Nothin’ Fancy set to thrill Bluegrass fans

IROQUOIS – Straight from the heart of bluegrass country in Virginia, winner of numerous major American awards in music, and inducted into the Virginia Country Music Hall of Fame in 2015, Nothin’ Fancy will be one of the headliners at the Galop Canal Bluegrass Festival  coming to Iroquois, June 15-17.

Along with nine other top flight bands, Nothin’ Fancy is set to perform at one of the fastest growing, and most critically acclaimed international Bluegrass Festivals around, right here in South Dundas.

Nothin’ Fancy, which was established in 1994, is made up of Mike Andes, Mitchell Davis, James Cox, Caleb Cox and Chris Sexton, all renowned musicians.

I had the pleasure of talking to Andes, singer, song-writer and noted mandolin player about his love for, and deep understanding of, bluegrass music.

I told Andes that Jim Collette,  a member of the outstanding down east Canadian band, Grasstic Measures, gave his definition of bluegrass in a 2016 interview with The Leader.

“It’s the happiest music attached to the saddest songs. Heartbreak, with maybe a little murder tossed in,” Collette said. “The main difference between country music and bluegrass is there are no pick-up trucks in the lyrics.”

“Actually,” Andes laughed, “Jim is pretty much spot on. There’s just so many venues in bluegrass, since it’s built on songs and music that originally  developed out of a hard era.
This was the music written by men on chain gangs, men living a hard, knock down life.”

Andes explained that even today, bluegrass bands have to get back to those original roots when they write or perform. Tradition remains very strong in bluegrass: longevity matters and radio stations are as likely to be playing music from the 40s and 50s as anything more modern.

“When Nothin’ Fancy performs, we still have to do a moonshine song or a train song in our sets,” Andes added, laughing.

However Andes, author of many of the group’s original songs, said that he still felt lucky.

“Audiences request our own music as often as the traditional,” he said, “and that’s humbling, and means a lot to us.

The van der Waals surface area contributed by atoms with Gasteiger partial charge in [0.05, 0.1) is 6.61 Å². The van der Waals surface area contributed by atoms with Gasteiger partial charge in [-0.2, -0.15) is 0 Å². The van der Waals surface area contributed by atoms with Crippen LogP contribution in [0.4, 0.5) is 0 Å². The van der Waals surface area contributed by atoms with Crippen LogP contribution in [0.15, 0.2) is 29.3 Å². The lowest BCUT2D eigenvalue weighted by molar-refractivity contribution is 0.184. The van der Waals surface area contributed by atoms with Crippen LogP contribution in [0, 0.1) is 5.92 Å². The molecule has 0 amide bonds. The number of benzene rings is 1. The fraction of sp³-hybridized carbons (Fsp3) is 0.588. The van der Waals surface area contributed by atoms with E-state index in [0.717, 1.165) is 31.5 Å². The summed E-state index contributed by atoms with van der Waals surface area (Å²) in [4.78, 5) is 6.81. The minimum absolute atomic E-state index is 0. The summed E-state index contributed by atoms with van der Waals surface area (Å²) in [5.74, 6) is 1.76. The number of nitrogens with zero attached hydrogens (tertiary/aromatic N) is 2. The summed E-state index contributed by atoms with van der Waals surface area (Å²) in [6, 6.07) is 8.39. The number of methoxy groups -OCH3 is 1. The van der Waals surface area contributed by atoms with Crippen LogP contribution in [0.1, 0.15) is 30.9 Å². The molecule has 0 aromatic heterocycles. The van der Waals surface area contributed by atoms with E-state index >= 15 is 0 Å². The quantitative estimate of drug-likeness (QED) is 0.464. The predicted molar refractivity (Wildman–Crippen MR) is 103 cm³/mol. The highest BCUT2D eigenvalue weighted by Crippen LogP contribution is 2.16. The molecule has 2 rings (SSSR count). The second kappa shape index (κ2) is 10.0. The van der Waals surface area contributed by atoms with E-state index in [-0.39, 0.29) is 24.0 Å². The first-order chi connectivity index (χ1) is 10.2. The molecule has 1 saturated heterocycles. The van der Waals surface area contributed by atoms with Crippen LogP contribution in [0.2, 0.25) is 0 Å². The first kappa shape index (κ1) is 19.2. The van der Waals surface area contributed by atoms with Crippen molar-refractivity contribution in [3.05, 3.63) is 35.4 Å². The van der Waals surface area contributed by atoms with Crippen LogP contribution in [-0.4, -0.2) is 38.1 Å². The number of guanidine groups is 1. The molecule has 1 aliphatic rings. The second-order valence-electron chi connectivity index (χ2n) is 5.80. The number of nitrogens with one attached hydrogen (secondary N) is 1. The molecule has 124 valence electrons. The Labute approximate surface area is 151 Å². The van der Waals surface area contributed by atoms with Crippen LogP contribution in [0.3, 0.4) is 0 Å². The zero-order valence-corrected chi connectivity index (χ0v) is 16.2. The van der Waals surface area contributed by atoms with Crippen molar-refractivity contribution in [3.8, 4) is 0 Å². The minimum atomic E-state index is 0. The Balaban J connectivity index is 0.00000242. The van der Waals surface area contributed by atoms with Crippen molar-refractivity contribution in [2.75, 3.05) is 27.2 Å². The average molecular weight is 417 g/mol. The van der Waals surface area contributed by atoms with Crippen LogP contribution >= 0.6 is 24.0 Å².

I think Nothin’ Fancy is leaving a footprint in the bluegrass world, although the truth is,” he added, laughing “we’ll probably get lots more air time for our songs when we’re dead and gone.  We  accept that.”

I asked Andes about writing bluegrass songs, and what the music means to him.

“I think of this as real music, honest music. The best bluegrass songs are real because the person performing them has felt every word. As a singer, I know a good song and it has to have an emotional connection.

When I sing a song like ‘Andersonville’ (based on a brutal prison where hundreds died in the American Civil War) my voice is full of emotion: I have to live through the pain of that song. A true singer, I believe, has to always sing from the heart.

Bluegrass lends itself powerfully to emotion. Songs can spring from people just sitting on a porch pouring their souls into the music.”

Like many bluegrass performers, Andes doesn’t read music.

He “visualizes” a song, often on long drives, where his car becomes his “think tank.” Songs both sad, and comical, set up a kind of “video” in his mind, he said. One of the band’s big hits, ‘Daddy Made Moonshine’ was born this way.

Despite its hard knock roots, however, there’s a lot of humour in bluegrass music. Andes, who has a powerful sense of humour himself in conversation, pointed this out.

‘I Met My Baby in the Porta-John Line’,  an hilarious single by Nothin’ Fancy, came out of those light-hearted moments that are also woven into bluegrass.

“After all,” Andes explained, tongue-in-cheek, “festivals are often surrounded by porta-johns, and, when I wrote the song,  I just pictured this guy and girl standing in those long lines and falling in love… even though they’ve really got to go. Sometimes,” he said, “something I see or hear is just so ludicrous that it absolutely begs to be turned into a song.”

What differences does Andes see between Canadian bluegrass and American bluegrass?

“We’ve been to Canada several times, and we love the crowds there. They are just so supportive of our music.

But there are some differences in the bluegrass sound.”

He said that the first key difference would have to be the accents. “American and Canadian, not the same.”

“Many Canadian bands, especially regional bands, I find cling to what I call the wholesome music, music that looks for deep meaning. Canadian bluegrass seems more down home. What I will say is you have some great song writers up in Canada.

American bluegrass may branch out a bit more, offering up approaches that can be tragic or comic, or even a bit rock and roll or gospel.

In the end,” said Andes “even if we live in different worlds, all bluegrass musicians draw from what they feel strongly about or deeply connected to. Canadian or American, we can each celebrate our heritage in our music.”

Full weekend passes to the 2017 Galop Canal Bluegrass Festival, June 15-17, or individual day passes, with rough camping at the Point also possible, are available. Contact 613-543-3114.